Australians are paying less in bank fees and charges but still hand over nearly $500 a year.
Bank fees charged to households fell for the second year in a row in 2010/11, an annual survey by the Reserve Bank of Australia (RBA) published on Thursday shows.
Households were charged $4 billion in fees during the financial year which amounts to an average of $470 per household, according to financial comparison site Mozo.com.au.
"It's a huge amount of money for Australians to be paying," Mozo Director Kirsty Lamont told AAP.
However, it was $300 million less than the previous year and $1.2 billion less than in 2008/09.
The RBA said a decline in exception fees - when customers overdraw their savings account or fail to make a credit card repayment on time - was largely responsible for the fall in fees.
Exception fees have come under considerable scrutiny in recent years, with political leaders taking aim at the banks, and the Federal Court last year ruling late fees may be legally unenforceable.
Servicing and transaction fees on deposit accounts have also been coming down as banks compete to attract deposits in the wake of the global financial crisis.
In 2010/11, fee income on households' deposit accounts totalled $1 billion, compared with $2.1 billion at the peak in 2007/08.
Meanwhile, the slow housing market has also hurt banks, with fees charged on home loans falling to $1.2 billion in 2010/11 from $1.4 billion in 2009/10.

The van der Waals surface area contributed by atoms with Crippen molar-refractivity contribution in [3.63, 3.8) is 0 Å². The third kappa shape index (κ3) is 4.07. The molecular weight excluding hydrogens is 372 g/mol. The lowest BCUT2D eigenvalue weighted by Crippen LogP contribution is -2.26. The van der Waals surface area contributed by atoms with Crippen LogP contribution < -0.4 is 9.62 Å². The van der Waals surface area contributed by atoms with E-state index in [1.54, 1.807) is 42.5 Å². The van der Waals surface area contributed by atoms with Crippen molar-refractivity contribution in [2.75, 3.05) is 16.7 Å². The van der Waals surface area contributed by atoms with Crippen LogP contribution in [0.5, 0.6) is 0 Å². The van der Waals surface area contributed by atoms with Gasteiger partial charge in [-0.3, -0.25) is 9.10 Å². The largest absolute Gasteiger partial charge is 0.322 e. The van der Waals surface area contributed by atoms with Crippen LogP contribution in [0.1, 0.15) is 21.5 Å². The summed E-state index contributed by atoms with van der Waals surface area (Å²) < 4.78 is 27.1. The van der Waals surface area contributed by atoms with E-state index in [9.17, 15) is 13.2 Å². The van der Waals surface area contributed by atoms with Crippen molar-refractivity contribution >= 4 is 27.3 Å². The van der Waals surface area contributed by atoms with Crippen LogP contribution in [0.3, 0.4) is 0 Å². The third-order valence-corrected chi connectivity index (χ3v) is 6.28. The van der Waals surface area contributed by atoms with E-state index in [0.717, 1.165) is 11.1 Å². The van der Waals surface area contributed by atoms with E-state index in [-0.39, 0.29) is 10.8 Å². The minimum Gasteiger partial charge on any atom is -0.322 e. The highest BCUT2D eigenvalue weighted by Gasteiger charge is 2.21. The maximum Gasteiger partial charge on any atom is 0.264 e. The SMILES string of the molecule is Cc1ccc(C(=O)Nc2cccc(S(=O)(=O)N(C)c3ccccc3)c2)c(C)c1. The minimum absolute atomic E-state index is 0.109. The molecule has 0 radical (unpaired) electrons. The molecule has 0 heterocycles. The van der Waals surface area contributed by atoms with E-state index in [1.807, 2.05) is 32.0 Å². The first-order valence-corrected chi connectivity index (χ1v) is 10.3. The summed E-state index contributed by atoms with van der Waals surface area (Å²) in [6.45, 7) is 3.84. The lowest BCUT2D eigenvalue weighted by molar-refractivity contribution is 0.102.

But the banks have been making up for it by charging greater fees to their business customers - a total of $7.3 billion was levelled on business accounts in 2010/22, up from 6.9 billion the previous year.
Ms Lamont said it was possible for households to pay banks no fees at all, if they do their research.
"Many of us fall into thinking that a $5 fee here and there isn't that much but they all add up," she told AAP.
"My advice is to start thinking outside the big four banks - there are a number of banks out there offering no-fee accounts, home loans and credit cards."
Treasurer Wayne Swan said the government's banking reforms, particularly banning mortgage exit fees on new loans, "mean more money in the pockets of Aussie families".
ABA chief executive Steven Munchenberg said as most fees were paid by wealthier households with more banking products, low income earners paid less than the average.
The lowest income earners paid about $1.50 per week, less than half that paid by high income households.
"This fall in bank fees is a welcome result for families who feel that their budgets are under pressure," Mr Munchenberg said.